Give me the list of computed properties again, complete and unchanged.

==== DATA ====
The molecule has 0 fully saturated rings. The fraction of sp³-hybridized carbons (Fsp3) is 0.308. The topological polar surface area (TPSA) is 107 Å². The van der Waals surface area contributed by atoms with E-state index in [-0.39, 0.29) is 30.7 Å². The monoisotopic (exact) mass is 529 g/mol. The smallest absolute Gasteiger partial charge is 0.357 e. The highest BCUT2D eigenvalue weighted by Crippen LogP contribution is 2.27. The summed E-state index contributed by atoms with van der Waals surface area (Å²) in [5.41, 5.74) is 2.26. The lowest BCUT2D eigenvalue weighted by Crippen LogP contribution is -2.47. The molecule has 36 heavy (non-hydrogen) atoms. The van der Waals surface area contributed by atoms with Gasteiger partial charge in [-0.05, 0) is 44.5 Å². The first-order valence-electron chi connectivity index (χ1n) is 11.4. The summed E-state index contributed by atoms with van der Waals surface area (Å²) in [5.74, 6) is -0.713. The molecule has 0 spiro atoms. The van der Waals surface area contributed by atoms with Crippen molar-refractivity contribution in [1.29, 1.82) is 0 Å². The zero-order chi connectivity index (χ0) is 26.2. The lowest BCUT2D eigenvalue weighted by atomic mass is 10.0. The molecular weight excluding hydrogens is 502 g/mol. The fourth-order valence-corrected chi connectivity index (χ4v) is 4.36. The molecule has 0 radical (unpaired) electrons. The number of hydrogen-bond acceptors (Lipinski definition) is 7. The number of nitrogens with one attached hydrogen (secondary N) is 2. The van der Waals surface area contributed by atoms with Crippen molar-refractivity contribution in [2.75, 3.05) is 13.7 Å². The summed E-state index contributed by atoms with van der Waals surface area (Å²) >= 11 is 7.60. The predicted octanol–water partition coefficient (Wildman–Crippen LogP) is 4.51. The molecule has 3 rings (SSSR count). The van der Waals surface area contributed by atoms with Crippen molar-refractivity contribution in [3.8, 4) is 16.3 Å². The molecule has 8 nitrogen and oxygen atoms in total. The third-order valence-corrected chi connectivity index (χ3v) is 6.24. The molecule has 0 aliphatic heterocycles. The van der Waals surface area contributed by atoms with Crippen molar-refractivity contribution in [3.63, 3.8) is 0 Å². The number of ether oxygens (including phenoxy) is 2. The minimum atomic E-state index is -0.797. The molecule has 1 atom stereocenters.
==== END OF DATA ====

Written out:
The molecule has 0 fully saturated rings. The fraction of sp³-hybridized carbons (Fsp3) is 0.308. The topological polar surface area (TPSA) is 107 Å². The van der Waals surface area contributed by atoms with E-state index in [-0.39, 0.29) is 30.7 Å². The monoisotopic (exact) mass is 529 g/mol. The smallest absolute Gasteiger partial charge is 0.357 e. The highest BCUT2D eigenvalue weighted by Crippen LogP contribution is 2.27. The summed E-state index contributed by atoms with van der Waals surface area (Å²) in [5.41, 5.74) is 2.26. The lowest BCUT2D eigenvalue weighted by Crippen LogP contribution is -2.47. The molecule has 36 heavy (non-hydrogen) atoms. The van der Waals surface area contributed by atoms with Gasteiger partial charge in [-0.05, 0) is 44.5 Å². The first-order valence-electron chi connectivity index (χ1n) is 11.4. The summed E-state index contributed by atoms with van der Waals surface area (Å²) in [5.74, 6) is -0.713. The molecule has 0 spiro atoms. The van der Waals surface area contributed by atoms with Crippen molar-refractivity contribution in [1.29, 1.82) is 0 Å². The zero-order chi connectivity index (χ0) is 26.2. The lowest BCUT2D eigenvalue weighted by atomic mass is 10.0. The molecular weight excluding hydrogens is 502 g/mol. The fourth-order valence-corrected chi connectivity index (χ4v) is 4.36. The molecule has 0 radical (unpaired) electrons. The number of hydrogen-bond acceptors (Lipinski definition) is 7. The number of nitrogens with one attached hydrogen (secondary N) is 2. The van der Waals surface area contributed by atoms with Crippen molar-refractivity contribution in [2.75, 3.05) is 13.7 Å². The summed E-state index contributed by atoms with van der Waals surface area (Å²) >= 11 is 7.60. The predicted octanol–water partition coefficient (Wildman–Crippen LogP) is 4.51. The molecule has 3 rings (SSSR count). The van der Waals surface area contributed by atoms with Crippen molar-refractivity contribution in [3.8, 4) is 16.3 Å². The molecule has 8 nitrogen and oxygen atoms in total. The third-order valence-corrected chi connectivity index (χ3v) is 6.24. The molecule has 0 aliphatic heterocycles. The van der Waals surface area contributed by atoms with Crippen molar-refractivity contribution in [3.63, 3.8) is 0 Å². The number of ether oxygens (including phenoxy) is 2. The minimum atomic E-state index is -0.797. The molecule has 1 atom stereocenters.